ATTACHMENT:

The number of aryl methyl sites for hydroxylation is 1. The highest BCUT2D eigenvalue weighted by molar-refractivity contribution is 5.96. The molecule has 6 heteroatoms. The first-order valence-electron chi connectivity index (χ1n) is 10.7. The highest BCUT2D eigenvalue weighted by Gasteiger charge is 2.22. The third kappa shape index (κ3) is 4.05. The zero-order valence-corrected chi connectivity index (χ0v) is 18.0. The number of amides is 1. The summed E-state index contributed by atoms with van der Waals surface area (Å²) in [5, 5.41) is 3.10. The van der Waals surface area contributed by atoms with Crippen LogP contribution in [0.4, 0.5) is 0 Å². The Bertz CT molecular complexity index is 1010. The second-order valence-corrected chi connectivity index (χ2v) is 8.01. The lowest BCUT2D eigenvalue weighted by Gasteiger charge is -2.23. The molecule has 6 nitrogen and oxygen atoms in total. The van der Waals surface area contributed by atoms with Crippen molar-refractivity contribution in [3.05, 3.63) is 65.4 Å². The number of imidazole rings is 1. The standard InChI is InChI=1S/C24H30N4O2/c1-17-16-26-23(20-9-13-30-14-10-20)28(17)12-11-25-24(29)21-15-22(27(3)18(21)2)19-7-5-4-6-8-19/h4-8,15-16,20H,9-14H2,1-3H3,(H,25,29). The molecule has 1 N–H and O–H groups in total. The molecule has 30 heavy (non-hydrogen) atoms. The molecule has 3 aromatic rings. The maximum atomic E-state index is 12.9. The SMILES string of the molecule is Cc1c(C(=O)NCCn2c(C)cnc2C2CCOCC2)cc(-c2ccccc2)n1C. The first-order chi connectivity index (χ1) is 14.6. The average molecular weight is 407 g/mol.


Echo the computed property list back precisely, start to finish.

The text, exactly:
The number of aryl methyl sites for hydroxylation is 1. The highest BCUT2D eigenvalue weighted by molar-refractivity contribution is 5.96. The molecule has 6 heteroatoms. The first-order valence-electron chi connectivity index (χ1n) is 10.7. The highest BCUT2D eigenvalue weighted by Gasteiger charge is 2.22. The third kappa shape index (κ3) is 4.05. The zero-order valence-corrected chi connectivity index (χ0v) is 18.0. The number of amides is 1. The summed E-state index contributed by atoms with van der Waals surface area (Å²) in [5, 5.41) is 3.10. The van der Waals surface area contributed by atoms with Crippen LogP contribution in [0.4, 0.5) is 0 Å². The Bertz CT molecular complexity index is 1010. The second-order valence-corrected chi connectivity index (χ2v) is 8.01. The lowest BCUT2D eigenvalue weighted by Gasteiger charge is -2.23. The molecule has 6 nitrogen and oxygen atoms in total. The van der Waals surface area contributed by atoms with Crippen molar-refractivity contribution in [3.05, 3.63) is 65.4 Å². The number of imidazole rings is 1. The standard InChI is InChI=1S/C24H30N4O2/c1-17-16-26-23(20-9-13-30-14-10-20)28(17)12-11-25-24(29)21-15-22(27(3)18(21)2)19-7-5-4-6-8-19/h4-8,15-16,20H,9-14H2,1-3H3,(H,25,29). The molecule has 1 N–H and O–H groups in total. The molecule has 30 heavy (non-hydrogen) atoms. The molecule has 3 aromatic rings. The maximum atomic E-state index is 12.9. The SMILES string of the molecule is Cc1c(C(=O)NCCn2c(C)cnc2C2CCOCC2)cc(-c2ccccc2)n1C. The first-order chi connectivity index (χ1) is 14.6. The average molecular weight is 407 g/mol.